The safety, process control, and temperature instrumentation that monitored B Reactor originally was quite simple. Three manually operated, pushbutton safety devices existed to insert either just the HCRs, or both the HCRs and VSRs, or the liquid boron poison. There also were two automatic circuits that would shut down the reactor without deliberate human action in what were called "instrument scrams." One device simply inserted the HCRs and VSRs upon loss of electrical power. The other consisted of four ionization chambers (neutron flux monitors) located in four zones of the reactor. When the power level exceeded a certain pre-set limit as recorded on picoammeters in the control room, the circuit would "trip" (activate) and automatically insert the HCRs and VSRs. Soon after startup however, the operators realized that a key indicator of whether or not the coolant was flowing smoothly and uniformly through the reactor was needed. A Panellit* gauge, which measured coolant pressure by sensing the amount of flow passing through an orifice, was installed at the inlet of each of the 2,004 process tubes. Each sensor was attached via a single hydraulic line to a pressure monitoring gauge in the control room, and was set at both a high and low trip point. The initial usage period of the Panellit gauge system, in early 1945, was very complicated. Three operators were needed to scan the 2,004 gauges and to alert the control room supervisor to near-trip conditions during each startup, as coolant flow pressure could fluctuate in quirky and non-uniform ways during the temperature and power level increases of a startup. During B Reactor's first startup after complete Panellit installation, eight automatic scrams tripped by the pressure settings occurred in one shift. However, increased experience with the system soon enabled HW operators to eliminate many of these scrams.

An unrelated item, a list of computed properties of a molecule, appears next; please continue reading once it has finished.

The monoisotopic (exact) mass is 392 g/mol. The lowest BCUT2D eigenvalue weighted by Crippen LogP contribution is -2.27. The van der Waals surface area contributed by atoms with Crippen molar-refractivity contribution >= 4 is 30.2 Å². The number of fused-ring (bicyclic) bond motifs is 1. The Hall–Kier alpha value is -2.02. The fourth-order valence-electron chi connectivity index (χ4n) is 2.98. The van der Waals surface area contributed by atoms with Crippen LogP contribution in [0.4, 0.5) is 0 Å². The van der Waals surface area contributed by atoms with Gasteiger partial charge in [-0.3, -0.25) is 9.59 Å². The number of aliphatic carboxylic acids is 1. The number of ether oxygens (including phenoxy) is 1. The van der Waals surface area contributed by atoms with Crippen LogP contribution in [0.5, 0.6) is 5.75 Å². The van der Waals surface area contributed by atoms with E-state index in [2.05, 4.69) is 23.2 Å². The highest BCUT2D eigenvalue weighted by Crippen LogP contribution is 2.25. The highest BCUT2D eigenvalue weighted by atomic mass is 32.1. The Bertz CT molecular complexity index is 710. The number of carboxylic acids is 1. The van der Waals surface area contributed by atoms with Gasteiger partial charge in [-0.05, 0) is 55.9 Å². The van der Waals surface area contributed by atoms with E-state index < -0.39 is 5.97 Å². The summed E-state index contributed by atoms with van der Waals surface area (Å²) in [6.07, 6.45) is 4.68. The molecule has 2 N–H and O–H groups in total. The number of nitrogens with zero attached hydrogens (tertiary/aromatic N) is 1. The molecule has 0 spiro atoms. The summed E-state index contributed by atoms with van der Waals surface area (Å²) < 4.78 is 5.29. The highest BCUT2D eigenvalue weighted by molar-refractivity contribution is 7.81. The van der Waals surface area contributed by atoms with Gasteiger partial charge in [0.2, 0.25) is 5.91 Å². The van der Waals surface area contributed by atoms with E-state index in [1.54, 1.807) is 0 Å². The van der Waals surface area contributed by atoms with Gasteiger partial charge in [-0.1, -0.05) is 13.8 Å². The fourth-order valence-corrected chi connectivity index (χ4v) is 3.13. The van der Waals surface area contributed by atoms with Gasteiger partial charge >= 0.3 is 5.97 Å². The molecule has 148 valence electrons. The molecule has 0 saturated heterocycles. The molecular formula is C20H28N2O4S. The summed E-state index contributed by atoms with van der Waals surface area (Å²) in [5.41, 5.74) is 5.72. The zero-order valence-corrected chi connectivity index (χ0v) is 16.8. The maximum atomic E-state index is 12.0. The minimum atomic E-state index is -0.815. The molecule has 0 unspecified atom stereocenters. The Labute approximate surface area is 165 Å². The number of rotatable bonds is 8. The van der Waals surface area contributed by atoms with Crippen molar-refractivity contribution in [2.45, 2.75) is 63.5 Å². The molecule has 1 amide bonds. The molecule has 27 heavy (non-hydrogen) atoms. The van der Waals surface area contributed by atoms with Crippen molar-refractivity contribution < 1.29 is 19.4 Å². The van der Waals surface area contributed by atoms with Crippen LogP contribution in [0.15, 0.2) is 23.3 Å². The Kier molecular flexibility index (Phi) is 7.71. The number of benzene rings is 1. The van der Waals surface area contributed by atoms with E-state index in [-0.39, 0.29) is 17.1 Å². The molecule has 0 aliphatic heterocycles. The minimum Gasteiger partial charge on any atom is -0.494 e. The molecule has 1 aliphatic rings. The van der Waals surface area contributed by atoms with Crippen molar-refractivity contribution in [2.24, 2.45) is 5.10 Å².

In addition to the safety or shutdown circuitry with which B Reactor was equipped, there was a need for ongoing measurements of neutron flux, numerous types of temperature and pressure measurements, and activity monitors that would indicate increased radiation levels in various areas. No one instrument had enough range to measure neutron flux all the way from shutdown (background) levels to the approximately 1,000,000,000,000 (one trillion) times background levels experienced during full power operation. Therefore, the reactor was fitted with a sub-critical monitor (low-level neutron flux monitor) and a galvanometer system to measure mid-range neutron flux. The high-level neutron flux monitor, discussed earlier, measured full power operations and was capable of initiating an automatic pile scram if its pre-set limits were exceeded. Effluent water temperature was monitored via a separate thermocouple attached to each process tube outlet, and gross beta effluent activity was measured at the reactor's rear face by ion chambers positioned to receive a small water sample from each end of the rear crossheaders. The graphite moderator temperature and the thermal shield temperature were measured by thermocouples embedded in various sectors of the graphite and shields. However, when the thermocouples in the graphite began to fail, they were replaced by eleven thermocouples inserted into pile process channels on graphite bead "stringers" (lengths of narrow, sliding tracks). Deterioration of the biological shield, measured by neutron leakage out of the shield, was gauged via a gold foil that was placed just outside the shield. The relative normalized radioactivity of the foil was then counted and calculated, and was presumed to be proportional to the amount of leakage through the shield. Water pressure was measured via many gauges located at the top of the inlet risers, the crossheaders, the top of the downcomer, in the HCR coolant tubing, at the high tank and in the export system piping.

B-Pile's total reactivity coefficient was measured by abruptly lowering the power level by 25 megawatts (MW) in order to determine the temperature transients between the graphite and the uranium fuel, and then to compare these transients with the power level changes. Such a computation was possible because the graphite temperature (measured in the thermocouples) took over an hour to drop to a new low following the 25 MW power decrease, but the uranium temperature (measured by cooling water temperature) dropped to new equilibrium in just a few seconds. As B-Pile's power level increased continually throughout the years after 1948, many new instrumentation devices were added to the reactor system.


Return to History of 100-B/C Reactor Operations, Table of Contents